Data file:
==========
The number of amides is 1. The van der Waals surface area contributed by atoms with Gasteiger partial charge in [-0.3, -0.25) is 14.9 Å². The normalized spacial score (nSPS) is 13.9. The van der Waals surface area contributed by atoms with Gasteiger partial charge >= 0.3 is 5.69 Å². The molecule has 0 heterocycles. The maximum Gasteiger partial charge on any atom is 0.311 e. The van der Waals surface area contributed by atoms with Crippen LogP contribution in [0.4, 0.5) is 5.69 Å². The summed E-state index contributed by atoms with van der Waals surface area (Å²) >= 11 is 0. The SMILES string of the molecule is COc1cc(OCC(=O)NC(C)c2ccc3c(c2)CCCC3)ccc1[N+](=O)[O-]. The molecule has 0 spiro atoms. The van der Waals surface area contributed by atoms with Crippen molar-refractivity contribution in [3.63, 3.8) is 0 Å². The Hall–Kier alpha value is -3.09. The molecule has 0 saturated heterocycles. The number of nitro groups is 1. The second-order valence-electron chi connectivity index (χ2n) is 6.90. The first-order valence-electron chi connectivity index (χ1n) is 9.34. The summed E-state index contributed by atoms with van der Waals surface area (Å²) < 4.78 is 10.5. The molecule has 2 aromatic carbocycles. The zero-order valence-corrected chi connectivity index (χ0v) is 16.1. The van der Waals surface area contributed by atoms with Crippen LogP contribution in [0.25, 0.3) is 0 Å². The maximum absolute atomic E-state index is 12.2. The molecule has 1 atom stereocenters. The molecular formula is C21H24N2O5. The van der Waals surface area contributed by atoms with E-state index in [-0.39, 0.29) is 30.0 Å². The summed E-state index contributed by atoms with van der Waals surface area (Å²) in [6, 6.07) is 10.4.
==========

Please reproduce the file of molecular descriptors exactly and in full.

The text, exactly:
The number of amides is 1. The van der Waals surface area contributed by atoms with Gasteiger partial charge in [-0.3, -0.25) is 14.9 Å². The normalized spacial score (nSPS) is 13.9. The van der Waals surface area contributed by atoms with Gasteiger partial charge >= 0.3 is 5.69 Å². The molecule has 0 heterocycles. The maximum Gasteiger partial charge on any atom is 0.311 e. The van der Waals surface area contributed by atoms with Crippen LogP contribution in [0.4, 0.5) is 5.69 Å². The summed E-state index contributed by atoms with van der Waals surface area (Å²) >= 11 is 0. The SMILES string of the molecule is COc1cc(OCC(=O)NC(C)c2ccc3c(c2)CCCC3)ccc1[N+](=O)[O-]. The molecule has 0 spiro atoms. The van der Waals surface area contributed by atoms with Crippen molar-refractivity contribution in [3.63, 3.8) is 0 Å². The Hall–Kier alpha value is -3.09. The molecule has 0 saturated heterocycles. The number of nitro groups is 1. The second-order valence-electron chi connectivity index (χ2n) is 6.90. The first-order valence-electron chi connectivity index (χ1n) is 9.34. The summed E-state index contributed by atoms with van der Waals surface area (Å²) < 4.78 is 10.5. The molecule has 2 aromatic carbocycles. The zero-order valence-corrected chi connectivity index (χ0v) is 16.1. The van der Waals surface area contributed by atoms with Crippen LogP contribution in [0.25, 0.3) is 0 Å². The maximum absolute atomic E-state index is 12.2. The molecule has 1 atom stereocenters. The molecular formula is C21H24N2O5. The van der Waals surface area contributed by atoms with E-state index in [-0.39, 0.29) is 30.0 Å². The summed E-state index contributed by atoms with van der Waals surface area (Å²) in [6, 6.07) is 10.4.